He did not, however, give up smoking unfiltered Gauloises cigarettes in an ebony holder. That and his penchant for green socks, voluminous overcoats and trailing scarves lent him a rakish air and suited his fondness for drama in the old-fashioned “bravura” manner.
A month before his 80th birthday in 2012, Mr. O’Toole announced his retirement from a career that he said had fulfilled him emotionally and financially, bringing “me together with fine people, good companions with whom I’ve shared the inevitable lot of all actors: flops and hits.”
“However, it’s my belief that one should decide for oneself when it is time to end one’s stay,” he said. “So I bid the profession a dry-eyed and profoundly grateful farewell.” In retirement, Mr. O’Toole said he would focus on the third volume of his memoirs. Good parts were sometimes few and far between, but “I take whatever good part comes along,” Mr. O’Toole told The Independent on Sunday newspaper in 1990.
“And if there isn’t a good part, then I do anything, just to pay the rent. Money is always a pressure. And waiting for the right part — you could wait forever. So I turn up and do the best I can.”
The 1980 Macbeth in which he starred was a critical disaster of heroic proportions. But it played to sellout audiences, largely because the savaging by the critics brought out the curiosity seekers.
“The thought of it makes my nose bleed,” he said years later.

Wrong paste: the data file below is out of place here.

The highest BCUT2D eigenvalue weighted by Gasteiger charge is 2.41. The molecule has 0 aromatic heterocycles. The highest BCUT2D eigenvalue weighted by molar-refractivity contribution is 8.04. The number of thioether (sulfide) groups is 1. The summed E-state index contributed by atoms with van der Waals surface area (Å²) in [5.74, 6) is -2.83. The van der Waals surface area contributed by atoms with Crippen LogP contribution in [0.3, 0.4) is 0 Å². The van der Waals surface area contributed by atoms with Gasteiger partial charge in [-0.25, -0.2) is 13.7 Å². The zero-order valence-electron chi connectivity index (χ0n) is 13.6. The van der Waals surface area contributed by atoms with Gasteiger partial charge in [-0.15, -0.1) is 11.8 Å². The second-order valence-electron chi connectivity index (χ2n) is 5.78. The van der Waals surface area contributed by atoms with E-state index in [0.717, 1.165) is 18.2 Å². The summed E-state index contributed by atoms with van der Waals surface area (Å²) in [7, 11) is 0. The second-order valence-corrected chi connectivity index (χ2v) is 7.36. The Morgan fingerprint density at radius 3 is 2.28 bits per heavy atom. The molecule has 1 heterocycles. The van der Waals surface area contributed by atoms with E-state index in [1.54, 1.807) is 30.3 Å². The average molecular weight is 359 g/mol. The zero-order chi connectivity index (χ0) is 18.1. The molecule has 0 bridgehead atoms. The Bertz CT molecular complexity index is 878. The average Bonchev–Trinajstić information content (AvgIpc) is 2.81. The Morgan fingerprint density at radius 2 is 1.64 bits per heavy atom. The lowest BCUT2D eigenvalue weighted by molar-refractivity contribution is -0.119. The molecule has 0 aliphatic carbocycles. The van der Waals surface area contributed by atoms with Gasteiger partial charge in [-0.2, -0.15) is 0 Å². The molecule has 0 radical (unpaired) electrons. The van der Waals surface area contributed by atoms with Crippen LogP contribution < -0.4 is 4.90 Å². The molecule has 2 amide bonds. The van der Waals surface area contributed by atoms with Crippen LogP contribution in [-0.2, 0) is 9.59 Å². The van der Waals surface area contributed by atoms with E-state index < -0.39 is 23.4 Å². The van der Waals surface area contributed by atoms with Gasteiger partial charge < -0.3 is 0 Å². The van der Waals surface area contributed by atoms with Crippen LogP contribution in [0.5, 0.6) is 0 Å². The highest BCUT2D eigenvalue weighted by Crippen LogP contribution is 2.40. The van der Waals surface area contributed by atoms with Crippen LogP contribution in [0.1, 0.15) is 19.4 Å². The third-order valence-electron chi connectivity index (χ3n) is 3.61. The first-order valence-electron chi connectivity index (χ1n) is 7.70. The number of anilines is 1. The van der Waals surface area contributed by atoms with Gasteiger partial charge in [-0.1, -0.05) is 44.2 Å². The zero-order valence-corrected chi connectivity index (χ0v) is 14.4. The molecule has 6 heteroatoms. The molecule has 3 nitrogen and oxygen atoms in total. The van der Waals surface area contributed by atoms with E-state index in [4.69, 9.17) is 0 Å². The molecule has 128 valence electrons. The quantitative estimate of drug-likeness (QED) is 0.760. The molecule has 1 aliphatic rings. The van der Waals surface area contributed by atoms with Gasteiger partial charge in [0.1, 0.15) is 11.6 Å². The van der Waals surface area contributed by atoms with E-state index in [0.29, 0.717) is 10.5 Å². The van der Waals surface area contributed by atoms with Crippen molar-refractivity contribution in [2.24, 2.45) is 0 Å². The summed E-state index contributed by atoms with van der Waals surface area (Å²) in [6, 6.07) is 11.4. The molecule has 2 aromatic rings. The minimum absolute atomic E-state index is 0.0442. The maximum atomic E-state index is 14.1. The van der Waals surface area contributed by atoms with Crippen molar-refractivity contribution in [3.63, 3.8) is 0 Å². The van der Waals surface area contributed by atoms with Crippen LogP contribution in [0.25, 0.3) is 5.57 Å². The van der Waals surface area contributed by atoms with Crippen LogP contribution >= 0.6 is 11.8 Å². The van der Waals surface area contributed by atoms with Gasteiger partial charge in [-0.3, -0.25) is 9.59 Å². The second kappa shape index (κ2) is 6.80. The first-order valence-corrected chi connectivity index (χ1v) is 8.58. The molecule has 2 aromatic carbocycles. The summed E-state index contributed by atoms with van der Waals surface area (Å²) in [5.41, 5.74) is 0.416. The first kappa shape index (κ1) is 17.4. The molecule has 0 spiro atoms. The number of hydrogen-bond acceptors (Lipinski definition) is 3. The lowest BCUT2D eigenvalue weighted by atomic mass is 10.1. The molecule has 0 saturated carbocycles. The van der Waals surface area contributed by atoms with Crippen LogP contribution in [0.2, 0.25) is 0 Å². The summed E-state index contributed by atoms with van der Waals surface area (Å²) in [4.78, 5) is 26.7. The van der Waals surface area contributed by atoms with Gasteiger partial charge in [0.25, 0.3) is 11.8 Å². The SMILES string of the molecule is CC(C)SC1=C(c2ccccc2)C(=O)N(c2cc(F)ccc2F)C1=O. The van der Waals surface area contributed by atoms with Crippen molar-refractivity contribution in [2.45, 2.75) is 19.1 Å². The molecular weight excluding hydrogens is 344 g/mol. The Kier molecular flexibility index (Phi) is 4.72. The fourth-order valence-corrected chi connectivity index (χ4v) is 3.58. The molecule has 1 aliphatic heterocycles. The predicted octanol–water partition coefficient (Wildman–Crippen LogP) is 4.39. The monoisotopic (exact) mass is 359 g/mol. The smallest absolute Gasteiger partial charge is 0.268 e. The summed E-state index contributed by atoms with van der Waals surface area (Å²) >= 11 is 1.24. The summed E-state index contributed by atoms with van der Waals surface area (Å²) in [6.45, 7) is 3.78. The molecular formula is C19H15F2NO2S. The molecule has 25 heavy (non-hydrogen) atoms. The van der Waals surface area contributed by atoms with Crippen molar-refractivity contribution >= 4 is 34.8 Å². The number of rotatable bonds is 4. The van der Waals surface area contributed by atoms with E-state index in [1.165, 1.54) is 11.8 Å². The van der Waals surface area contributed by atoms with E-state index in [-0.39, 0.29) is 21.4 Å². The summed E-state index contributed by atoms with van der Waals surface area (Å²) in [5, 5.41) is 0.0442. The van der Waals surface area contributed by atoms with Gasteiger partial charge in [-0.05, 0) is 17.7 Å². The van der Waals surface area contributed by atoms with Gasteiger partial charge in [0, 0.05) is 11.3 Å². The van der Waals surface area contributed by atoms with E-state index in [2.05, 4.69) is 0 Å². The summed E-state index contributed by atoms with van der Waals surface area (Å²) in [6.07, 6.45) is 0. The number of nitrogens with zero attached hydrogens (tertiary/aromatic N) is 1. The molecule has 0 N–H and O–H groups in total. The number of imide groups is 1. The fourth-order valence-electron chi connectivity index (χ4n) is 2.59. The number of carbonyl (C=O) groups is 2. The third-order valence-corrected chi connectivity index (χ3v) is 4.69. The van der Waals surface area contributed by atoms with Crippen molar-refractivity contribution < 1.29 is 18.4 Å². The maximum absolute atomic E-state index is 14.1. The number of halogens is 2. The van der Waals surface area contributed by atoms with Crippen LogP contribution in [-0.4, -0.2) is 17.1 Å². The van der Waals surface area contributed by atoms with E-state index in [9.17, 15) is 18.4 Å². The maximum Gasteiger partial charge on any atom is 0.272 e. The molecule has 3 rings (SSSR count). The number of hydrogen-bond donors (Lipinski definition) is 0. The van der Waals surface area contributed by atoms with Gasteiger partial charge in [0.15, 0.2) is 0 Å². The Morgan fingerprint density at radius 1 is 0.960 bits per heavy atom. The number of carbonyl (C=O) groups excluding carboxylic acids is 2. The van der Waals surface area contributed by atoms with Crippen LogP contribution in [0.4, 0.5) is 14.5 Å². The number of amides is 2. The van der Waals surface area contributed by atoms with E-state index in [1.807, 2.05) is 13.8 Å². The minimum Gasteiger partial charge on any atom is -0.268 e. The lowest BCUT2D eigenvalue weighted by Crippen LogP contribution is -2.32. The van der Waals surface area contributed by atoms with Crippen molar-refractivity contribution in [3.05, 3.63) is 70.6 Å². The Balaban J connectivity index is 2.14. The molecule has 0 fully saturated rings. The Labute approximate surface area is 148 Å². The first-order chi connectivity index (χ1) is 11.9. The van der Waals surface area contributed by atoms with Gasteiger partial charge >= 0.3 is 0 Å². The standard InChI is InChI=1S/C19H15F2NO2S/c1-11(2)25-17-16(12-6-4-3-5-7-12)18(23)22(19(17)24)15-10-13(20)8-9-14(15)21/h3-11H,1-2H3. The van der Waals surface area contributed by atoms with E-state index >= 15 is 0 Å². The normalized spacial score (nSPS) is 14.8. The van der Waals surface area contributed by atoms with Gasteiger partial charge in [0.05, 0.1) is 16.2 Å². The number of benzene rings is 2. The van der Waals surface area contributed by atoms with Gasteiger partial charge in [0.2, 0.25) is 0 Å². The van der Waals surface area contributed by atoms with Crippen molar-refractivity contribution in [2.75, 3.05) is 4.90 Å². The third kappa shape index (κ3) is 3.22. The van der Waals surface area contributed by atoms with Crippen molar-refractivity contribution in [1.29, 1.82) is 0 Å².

In 1989, however, Mr. O’Toole had a big stage success with Jeffrey Bernard is Unwell, a comedy about his old drinking buddy, the legendary layabout and ladies’ man who wrote The Spectator magazine’s weekly Low Life column when he was sober enough to do so.
The honorary Oscar came 20 years after his seventh nomination for My Favorite Year. By then it seemed a safe bet that Mr. O’Toole’s prospects for another nomination were slim. He was still working regularly, but in smaller roles unlikely to earn awards attention.
Mr. O’Toole graciously accepted the honorary award, quipping: “Always a bridesmaid, never a bride, my foot,” as he clutched his Oscar statuette. He had nearly turned down the award, sending a letter asking that the Academy of Motion Picture Arts and Sciences hold off on the honorary Oscar until he turned 80.
Hoping another Oscar-worthy role would come his way, Mr. O’Toole wrote: “I am still in the game and might win the bugger outright.”
The last chance came in, for Venus, in which he played a lecherous old actor consigned to roles as feeble-minded royals or aged men on their death beds. By failing again to win, he broke the tie for futility which had been shared with his old drinking buddy, Richard Burton.
Mr. O’Toole divorced Welsh actress Sian Phillips in 1979 after 19 years of marriage. The couple had two daughters, Kate and Pat.
A brief relationship with American model Karen Somerville led to the birth of his son Lorcan in 1983, and a change of lifestyle for Mr. O’Toole.
After a long custody battle, a U.S. judge ruled Ms. Somerville should have her son during school vacations, and Mr. O’Toole would have custody during the school year.
“The pirate ship has berthed,” he declared, happily taking on the responsibilities of fatherhood. He learned to coach schoolboy cricket and, when he was in a play, the curtain time was moved back to allow him part of the evenings at home with his son.
Mr. O’Toole’s death was announced by agent Steve Kenis, who said the actor had been ill for some time.
His daughter Kate said the family had already been overwhelmed by the expressions of sympathy.
“In due course there will be a memorial filled with song and good cheer, as he would have wished,” she said in the statement.